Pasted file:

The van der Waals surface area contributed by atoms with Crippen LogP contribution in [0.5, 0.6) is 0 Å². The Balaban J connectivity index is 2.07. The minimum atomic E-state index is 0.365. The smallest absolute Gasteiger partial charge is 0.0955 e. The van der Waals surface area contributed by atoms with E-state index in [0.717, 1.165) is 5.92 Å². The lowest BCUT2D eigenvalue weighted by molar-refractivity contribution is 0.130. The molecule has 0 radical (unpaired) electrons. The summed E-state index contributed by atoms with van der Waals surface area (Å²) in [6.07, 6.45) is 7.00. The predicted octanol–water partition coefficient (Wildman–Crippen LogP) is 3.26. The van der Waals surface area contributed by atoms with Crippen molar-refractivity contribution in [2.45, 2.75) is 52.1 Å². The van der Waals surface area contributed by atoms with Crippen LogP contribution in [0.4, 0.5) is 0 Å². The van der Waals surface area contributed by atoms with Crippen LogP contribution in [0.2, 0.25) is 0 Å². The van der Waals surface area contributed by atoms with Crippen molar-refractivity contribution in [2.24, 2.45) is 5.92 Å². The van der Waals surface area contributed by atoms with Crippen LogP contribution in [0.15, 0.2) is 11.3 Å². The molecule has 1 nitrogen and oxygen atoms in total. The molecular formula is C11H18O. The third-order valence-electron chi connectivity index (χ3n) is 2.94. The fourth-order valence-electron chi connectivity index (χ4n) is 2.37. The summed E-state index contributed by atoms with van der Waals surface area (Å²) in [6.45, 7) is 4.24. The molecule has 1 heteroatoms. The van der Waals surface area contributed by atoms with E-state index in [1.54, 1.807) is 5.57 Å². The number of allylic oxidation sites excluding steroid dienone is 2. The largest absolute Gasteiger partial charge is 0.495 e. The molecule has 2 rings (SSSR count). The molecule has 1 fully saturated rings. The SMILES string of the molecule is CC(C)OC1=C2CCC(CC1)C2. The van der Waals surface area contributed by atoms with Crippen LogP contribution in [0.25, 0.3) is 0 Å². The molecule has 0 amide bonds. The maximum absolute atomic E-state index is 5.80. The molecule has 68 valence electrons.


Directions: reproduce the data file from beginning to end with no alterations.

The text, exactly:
The van der Waals surface area contributed by atoms with Crippen LogP contribution in [0.5, 0.6) is 0 Å². The Balaban J connectivity index is 2.07. The minimum atomic E-state index is 0.365. The smallest absolute Gasteiger partial charge is 0.0955 e. The van der Waals surface area contributed by atoms with E-state index in [0.717, 1.165) is 5.92 Å². The lowest BCUT2D eigenvalue weighted by molar-refractivity contribution is 0.130. The molecule has 0 radical (unpaired) electrons. The summed E-state index contributed by atoms with van der Waals surface area (Å²) in [6.07, 6.45) is 7.00. The predicted octanol–water partition coefficient (Wildman–Crippen LogP) is 3.26. The van der Waals surface area contributed by atoms with Crippen molar-refractivity contribution in [2.45, 2.75) is 52.1 Å². The van der Waals surface area contributed by atoms with Crippen LogP contribution in [0.4, 0.5) is 0 Å². The van der Waals surface area contributed by atoms with Crippen LogP contribution in [0.2, 0.25) is 0 Å². The van der Waals surface area contributed by atoms with Crippen molar-refractivity contribution in [2.24, 2.45) is 5.92 Å². The van der Waals surface area contributed by atoms with Crippen LogP contribution in [0.15, 0.2) is 11.3 Å². The molecule has 1 nitrogen and oxygen atoms in total. The molecular formula is C11H18O. The third-order valence-electron chi connectivity index (χ3n) is 2.94. The fourth-order valence-electron chi connectivity index (χ4n) is 2.37. The summed E-state index contributed by atoms with van der Waals surface area (Å²) in [6.45, 7) is 4.24. The molecule has 1 heteroatoms. The van der Waals surface area contributed by atoms with E-state index in [1.54, 1.807) is 5.57 Å². The number of allylic oxidation sites excluding steroid dienone is 2. The largest absolute Gasteiger partial charge is 0.495 e. The molecule has 2 rings (SSSR count). The molecule has 1 fully saturated rings. The SMILES string of the molecule is CC(C)OC1=C2CCC(CC1)C2. The van der Waals surface area contributed by atoms with Crippen LogP contribution in [0.25, 0.3) is 0 Å². The molecule has 0 amide bonds. The maximum absolute atomic E-state index is 5.80. The molecule has 68 valence electrons.